Canadian Marketing Association Develops Guidelines on List and Data UsageTORONTO - In response to rising consumer concerns about privacy on the Internet, the Canadian Marketing Association has formulated a comprehensive set of guidelines governing list and data usage.
"Data is one of the most valuable assets of any organization," said John Gustavson, CMA president/CEO. "It is important that marketers have guidelines that help protect and preserve the value and integrity of their lists and data, while at the same time protecting the privacy of their customers."
Developed by the CMA's database and list council, the Guidelines for Data Transfer and List Practices are intended to:
• Maintain and enhance public confidence in the Canadian information-based marketing industry.
• Encourage best practices within the industry.
• Promote compliance with the association's mandatory Code of Ethics and Standards of Practice.
• Extend the association's self-regulation to the database and list segment of the industry.
Bob Coles, senior vice president of the Cornerstone Group of Companies and head of the council group charged with creating the guidelines, said, "Our expectation is that these standards will help list owners and users build and maintain positive relationships with their clients, prospects and business partners."
Among other things, the guidelines highlight a number of warning signs that a company may be intending to use a rented list fraudulently. These include an unusually large initial order, an order received without prior communication and an order not preceded by a market test.
In addition, the guidelines provide common-sense suggestions to help ensure that communications going out to end recipients meet high standards.
"If the offer is unclear to you, it may be equally unclear to the recipient. If you have read the copy twice, and you still don't clearly understand what is being offered, insist on clarification of the copy," Coles said. "The mere act of requesting additional information may deter some unscrupulous advertisers."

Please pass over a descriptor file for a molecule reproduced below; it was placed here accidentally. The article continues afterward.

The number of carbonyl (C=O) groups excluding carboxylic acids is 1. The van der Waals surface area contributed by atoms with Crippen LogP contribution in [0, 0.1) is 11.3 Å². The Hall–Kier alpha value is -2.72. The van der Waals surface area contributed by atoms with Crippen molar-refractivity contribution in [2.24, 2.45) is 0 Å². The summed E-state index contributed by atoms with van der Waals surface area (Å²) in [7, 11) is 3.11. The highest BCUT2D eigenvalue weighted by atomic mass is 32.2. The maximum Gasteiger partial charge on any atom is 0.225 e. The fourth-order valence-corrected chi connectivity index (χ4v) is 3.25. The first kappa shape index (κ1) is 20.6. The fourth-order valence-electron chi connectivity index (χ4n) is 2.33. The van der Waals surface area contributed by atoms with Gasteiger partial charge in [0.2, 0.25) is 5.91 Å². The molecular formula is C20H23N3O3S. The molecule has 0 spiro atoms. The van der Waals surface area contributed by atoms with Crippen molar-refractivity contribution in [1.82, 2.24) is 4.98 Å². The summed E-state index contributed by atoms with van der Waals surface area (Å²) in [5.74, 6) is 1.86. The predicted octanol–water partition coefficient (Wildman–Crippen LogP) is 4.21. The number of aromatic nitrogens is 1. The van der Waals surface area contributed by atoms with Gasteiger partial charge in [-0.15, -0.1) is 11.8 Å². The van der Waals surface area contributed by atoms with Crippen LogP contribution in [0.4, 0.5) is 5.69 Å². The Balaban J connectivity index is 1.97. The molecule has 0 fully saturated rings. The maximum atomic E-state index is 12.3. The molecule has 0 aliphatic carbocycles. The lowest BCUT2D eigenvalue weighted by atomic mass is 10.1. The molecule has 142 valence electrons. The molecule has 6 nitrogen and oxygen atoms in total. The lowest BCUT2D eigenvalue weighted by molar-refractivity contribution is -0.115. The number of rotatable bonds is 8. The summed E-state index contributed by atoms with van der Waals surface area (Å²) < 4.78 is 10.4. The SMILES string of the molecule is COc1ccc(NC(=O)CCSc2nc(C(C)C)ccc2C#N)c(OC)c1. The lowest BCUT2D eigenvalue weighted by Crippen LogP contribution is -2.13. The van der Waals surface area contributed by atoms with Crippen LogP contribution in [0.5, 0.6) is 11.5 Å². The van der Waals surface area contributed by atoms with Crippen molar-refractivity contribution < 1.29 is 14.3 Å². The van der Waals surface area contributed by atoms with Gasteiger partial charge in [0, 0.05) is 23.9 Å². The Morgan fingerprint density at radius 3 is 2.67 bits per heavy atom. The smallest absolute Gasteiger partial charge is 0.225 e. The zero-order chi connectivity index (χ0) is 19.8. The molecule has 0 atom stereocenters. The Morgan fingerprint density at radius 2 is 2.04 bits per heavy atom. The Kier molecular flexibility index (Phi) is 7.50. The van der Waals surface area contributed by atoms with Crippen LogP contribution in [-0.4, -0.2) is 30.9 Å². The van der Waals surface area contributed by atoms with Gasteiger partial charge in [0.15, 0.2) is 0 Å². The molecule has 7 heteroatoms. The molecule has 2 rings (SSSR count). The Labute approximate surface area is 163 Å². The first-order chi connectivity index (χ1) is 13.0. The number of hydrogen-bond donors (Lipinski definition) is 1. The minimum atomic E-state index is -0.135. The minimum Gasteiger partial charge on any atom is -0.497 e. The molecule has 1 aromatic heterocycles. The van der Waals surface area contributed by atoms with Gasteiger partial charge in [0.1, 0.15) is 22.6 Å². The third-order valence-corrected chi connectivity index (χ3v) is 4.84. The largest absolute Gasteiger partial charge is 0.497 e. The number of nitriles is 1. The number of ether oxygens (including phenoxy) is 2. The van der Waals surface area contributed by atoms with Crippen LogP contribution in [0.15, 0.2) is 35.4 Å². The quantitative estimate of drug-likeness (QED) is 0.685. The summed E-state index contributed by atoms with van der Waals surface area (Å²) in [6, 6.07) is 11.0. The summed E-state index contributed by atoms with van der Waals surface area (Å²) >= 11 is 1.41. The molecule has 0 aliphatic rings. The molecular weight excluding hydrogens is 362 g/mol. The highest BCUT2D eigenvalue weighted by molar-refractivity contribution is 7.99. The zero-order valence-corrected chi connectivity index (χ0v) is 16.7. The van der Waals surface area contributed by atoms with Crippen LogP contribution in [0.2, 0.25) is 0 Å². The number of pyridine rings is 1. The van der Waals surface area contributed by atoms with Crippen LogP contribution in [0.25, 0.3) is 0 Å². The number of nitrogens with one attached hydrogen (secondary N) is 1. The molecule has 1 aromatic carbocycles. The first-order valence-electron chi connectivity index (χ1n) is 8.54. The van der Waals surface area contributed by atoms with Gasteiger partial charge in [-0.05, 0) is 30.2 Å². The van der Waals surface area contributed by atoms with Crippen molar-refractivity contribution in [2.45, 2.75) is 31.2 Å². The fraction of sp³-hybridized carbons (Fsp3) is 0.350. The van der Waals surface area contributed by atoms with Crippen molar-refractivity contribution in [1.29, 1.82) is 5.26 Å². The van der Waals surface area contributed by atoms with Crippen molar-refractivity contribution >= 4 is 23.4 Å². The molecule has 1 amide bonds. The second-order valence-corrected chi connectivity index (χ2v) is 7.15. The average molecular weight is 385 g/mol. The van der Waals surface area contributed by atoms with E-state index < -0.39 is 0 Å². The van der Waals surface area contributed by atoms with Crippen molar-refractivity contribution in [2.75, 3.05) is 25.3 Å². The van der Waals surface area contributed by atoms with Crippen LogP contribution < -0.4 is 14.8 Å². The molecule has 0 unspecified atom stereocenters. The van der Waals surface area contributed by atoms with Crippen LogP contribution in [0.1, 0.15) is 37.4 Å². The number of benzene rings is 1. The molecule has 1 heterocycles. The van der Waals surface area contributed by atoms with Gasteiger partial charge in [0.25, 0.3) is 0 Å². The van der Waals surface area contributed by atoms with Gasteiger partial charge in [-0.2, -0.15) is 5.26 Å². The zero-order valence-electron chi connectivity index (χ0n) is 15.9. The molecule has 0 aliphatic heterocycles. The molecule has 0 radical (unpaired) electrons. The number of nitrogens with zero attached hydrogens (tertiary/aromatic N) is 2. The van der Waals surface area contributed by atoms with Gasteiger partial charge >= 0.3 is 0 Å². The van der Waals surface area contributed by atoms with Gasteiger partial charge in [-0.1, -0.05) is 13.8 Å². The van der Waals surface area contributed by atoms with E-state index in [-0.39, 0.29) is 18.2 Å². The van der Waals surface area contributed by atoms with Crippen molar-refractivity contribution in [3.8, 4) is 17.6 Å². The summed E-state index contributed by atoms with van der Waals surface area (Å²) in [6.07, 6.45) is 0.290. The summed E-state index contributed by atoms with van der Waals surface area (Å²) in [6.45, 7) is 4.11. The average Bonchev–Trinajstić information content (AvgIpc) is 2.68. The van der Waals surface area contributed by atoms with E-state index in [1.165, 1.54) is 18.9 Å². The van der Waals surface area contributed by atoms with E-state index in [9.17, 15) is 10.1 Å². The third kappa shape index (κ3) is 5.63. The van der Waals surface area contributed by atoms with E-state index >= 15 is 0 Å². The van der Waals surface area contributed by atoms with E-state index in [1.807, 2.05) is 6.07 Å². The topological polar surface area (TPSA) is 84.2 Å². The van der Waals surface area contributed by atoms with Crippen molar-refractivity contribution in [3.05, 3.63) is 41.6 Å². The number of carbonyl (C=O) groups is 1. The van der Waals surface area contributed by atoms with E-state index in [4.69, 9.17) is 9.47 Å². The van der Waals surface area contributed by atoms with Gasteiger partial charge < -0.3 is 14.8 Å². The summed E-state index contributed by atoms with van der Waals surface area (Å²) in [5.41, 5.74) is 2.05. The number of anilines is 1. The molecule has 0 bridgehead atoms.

The guidelines also encourage those renting out lists to pay close attention to the credibility of the offer. "Put yourself in the place of the recipient. Are the copy claims outlandish or are they too strong to be believed?"
The manner in which the offer is presented is also flagged as a potential trouble area. The guidelines say companies renting out lists should carefully vet advertising copy to ensure it is in good taste.
Even the simple act of demanding that advertisers provide their actual street addresses can help deter fraud. List-rental companies are encouraged not to do business with advertisers that provide only post office box numbers as their addresses.
The guidelines were released earlier this year at the Canadian Marketing Association's annual Database and List Conference in Toronto.
The CMA's 790 members are responsible for more than $13.5 billion in annual sales through information-based marketing channels. Members include Canada's major financial institutions, insurance companies, publishers, retailers, charitable organizations, relationship marketers and those involved in e-business and Internet marketing.